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Semin Arthritis Rheum. 2001 Dec;31(3):146-59.

Cigarette smoking and rheumatoid arthritis.

Author information

  • 1Division of Rheumatology, Department of Medicine, Cedars-Sinai Medical Center, Los Angeles, CA 90048, USA.

Abstract

OBJECTIVES:

To examine and explore the potential relationships among the following: the incidence/severity of rheumatoid arthritis (RA), the extra-articular manifestations of RA, vascular disease, certain specific malignancies, the p53 tumor suppressor gene, and cigarette smoking.

METHODS:

The medical literature was reviewed from 1985 to 2001 with the assistance of a MEDLINE search using the key words vascular disease, smoking, protein p53, RA, rheumatoid vasculitis, cancer, and malignancies. A qualitative review was performed after all articles were abstracted and new information summarized.

RESULTS:

Cigarette smoking has been increasingly shown in epidemiologic and case-control studies to be an important risk factor for both the incidence and severity of RA, especially in seropositive men. Further, there is evidence of a downward trend in incidence of extra-articular manifestations of RA, especially RA vasculitis, observed with a decrease in worldwide tobacco use and overall improved mortality in RA. The association of cigarette smoking with lung and other cancers and its link to vascular disease (including Buerger's disease) and atherosclerosis appears secure. Mutations or alterations in p53, a suppressor gene that regulates cell growth, have been found in certain cancers, cigarette smokers, and in patients with RA.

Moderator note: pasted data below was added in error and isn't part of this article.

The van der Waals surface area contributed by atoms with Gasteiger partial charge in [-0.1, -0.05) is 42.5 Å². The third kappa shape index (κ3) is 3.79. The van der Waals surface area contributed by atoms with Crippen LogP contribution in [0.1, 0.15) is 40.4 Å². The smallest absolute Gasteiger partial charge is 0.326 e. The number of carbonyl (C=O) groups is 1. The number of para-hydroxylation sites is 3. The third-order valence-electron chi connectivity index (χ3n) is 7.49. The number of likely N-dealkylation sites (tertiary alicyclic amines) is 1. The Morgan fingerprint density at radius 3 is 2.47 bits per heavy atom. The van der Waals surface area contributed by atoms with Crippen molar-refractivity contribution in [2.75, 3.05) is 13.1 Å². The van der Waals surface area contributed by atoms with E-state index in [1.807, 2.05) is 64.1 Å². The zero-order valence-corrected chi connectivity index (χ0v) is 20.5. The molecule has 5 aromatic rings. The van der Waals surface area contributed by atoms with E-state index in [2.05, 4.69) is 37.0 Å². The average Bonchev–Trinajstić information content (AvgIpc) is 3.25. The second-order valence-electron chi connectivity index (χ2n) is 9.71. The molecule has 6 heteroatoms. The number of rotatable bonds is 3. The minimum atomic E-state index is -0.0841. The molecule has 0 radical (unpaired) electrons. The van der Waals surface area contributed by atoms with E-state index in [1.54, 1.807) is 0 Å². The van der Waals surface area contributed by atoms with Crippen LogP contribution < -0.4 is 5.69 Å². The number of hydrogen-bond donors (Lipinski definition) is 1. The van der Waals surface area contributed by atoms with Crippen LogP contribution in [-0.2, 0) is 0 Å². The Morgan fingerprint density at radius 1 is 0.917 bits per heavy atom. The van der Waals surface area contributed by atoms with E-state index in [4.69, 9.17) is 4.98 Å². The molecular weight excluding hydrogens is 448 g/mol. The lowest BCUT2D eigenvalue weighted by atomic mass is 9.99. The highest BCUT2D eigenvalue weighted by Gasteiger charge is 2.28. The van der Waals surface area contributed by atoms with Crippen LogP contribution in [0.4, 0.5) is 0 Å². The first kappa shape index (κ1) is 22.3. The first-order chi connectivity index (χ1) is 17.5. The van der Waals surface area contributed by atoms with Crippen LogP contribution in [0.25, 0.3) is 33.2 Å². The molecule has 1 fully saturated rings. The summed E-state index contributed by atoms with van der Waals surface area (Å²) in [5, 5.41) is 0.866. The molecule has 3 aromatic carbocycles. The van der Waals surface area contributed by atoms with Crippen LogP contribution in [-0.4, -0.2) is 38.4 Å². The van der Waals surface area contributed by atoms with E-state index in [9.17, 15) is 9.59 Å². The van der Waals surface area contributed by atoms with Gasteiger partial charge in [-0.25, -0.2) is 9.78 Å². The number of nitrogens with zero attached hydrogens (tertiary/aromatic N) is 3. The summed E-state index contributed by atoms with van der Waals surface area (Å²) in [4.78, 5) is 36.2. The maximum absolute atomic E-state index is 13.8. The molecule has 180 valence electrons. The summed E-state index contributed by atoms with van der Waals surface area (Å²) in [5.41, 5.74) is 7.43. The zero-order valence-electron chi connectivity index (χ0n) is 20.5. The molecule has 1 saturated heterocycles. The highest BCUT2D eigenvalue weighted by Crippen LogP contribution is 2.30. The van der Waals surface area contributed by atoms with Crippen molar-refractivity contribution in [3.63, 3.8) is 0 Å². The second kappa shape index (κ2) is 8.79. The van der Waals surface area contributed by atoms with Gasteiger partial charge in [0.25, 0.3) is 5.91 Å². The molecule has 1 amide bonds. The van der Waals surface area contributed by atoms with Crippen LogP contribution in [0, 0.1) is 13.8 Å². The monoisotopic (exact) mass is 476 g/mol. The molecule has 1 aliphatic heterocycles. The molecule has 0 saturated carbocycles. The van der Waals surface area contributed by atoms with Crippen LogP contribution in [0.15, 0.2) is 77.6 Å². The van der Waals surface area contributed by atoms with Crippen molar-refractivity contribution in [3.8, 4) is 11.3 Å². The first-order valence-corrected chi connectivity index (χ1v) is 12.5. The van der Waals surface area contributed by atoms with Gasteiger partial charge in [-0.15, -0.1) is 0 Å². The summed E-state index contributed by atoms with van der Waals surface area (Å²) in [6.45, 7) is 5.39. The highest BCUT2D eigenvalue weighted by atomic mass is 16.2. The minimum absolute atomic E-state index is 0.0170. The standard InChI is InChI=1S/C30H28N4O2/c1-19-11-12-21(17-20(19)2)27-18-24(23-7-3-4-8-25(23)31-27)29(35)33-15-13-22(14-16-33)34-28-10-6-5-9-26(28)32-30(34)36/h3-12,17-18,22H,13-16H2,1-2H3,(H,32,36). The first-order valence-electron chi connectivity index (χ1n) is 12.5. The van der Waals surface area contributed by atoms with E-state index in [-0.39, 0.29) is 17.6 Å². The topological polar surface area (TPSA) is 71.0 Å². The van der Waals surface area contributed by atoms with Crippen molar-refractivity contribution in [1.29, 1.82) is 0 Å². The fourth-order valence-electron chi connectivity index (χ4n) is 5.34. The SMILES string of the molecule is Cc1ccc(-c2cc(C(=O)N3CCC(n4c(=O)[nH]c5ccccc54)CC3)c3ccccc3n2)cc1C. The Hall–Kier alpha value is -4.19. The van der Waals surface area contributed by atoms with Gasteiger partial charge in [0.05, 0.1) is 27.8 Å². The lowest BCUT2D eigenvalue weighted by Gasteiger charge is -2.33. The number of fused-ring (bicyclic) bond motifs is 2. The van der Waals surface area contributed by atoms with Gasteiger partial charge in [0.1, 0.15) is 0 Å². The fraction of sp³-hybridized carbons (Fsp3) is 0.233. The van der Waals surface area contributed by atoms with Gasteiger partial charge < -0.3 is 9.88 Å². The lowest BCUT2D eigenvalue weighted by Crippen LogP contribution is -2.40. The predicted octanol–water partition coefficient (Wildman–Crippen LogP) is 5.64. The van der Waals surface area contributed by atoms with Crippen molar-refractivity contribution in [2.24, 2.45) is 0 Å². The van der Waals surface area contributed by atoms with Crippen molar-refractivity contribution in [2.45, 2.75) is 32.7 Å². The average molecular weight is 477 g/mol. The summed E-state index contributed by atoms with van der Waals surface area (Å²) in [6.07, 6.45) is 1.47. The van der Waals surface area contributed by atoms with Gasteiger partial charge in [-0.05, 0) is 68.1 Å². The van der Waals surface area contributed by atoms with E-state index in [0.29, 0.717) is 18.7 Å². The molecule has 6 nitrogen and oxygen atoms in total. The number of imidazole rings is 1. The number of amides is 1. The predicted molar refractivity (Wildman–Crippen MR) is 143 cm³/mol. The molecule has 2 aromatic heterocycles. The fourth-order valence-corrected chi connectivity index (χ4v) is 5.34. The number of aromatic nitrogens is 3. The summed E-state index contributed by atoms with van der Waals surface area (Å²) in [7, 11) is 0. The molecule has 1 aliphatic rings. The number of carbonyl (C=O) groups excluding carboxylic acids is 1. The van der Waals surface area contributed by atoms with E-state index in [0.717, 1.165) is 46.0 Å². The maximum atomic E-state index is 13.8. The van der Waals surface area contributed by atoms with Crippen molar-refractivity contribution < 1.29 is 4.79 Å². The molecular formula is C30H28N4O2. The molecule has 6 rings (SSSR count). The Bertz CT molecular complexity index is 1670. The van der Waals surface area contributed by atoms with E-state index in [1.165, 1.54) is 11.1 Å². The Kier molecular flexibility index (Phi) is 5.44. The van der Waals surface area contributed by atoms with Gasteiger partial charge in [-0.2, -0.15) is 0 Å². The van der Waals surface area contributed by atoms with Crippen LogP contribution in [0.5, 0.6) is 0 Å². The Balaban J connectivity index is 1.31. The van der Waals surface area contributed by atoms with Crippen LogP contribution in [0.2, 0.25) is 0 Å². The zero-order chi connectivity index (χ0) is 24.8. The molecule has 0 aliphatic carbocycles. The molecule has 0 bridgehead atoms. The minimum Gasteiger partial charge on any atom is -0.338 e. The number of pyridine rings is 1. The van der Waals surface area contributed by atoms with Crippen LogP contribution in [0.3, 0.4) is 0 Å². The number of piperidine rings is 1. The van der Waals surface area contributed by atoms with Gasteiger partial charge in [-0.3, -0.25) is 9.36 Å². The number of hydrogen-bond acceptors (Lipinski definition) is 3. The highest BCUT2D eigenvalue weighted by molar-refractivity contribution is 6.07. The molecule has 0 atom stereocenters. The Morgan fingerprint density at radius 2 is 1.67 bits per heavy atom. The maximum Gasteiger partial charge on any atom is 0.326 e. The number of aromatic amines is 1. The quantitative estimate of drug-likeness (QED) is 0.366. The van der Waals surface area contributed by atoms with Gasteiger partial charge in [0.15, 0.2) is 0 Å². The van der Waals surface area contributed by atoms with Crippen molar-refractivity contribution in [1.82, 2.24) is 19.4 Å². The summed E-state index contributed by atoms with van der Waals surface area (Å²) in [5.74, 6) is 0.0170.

CONCLUSIONS:

Cigarette smoking appears to have an undeniable link to the pathogenesis of vascular disease of many types, including the possibility of a strong causal connection to rheumatoid vasculitis. The observations worldwide of decreasing tobacco use along with secular trends of diminished RA vasculitis and extra-articular manifestations, and with improved survival, points to a better outcome for our patients. The example of p53 may be a first step in the discovery of additional links between environmental triggers and phenotypic expression of chronic illness.

Copyright 2001 by W.B. Saunders Company

PMID:
11740796
[PubMed - indexed for MEDLINE]
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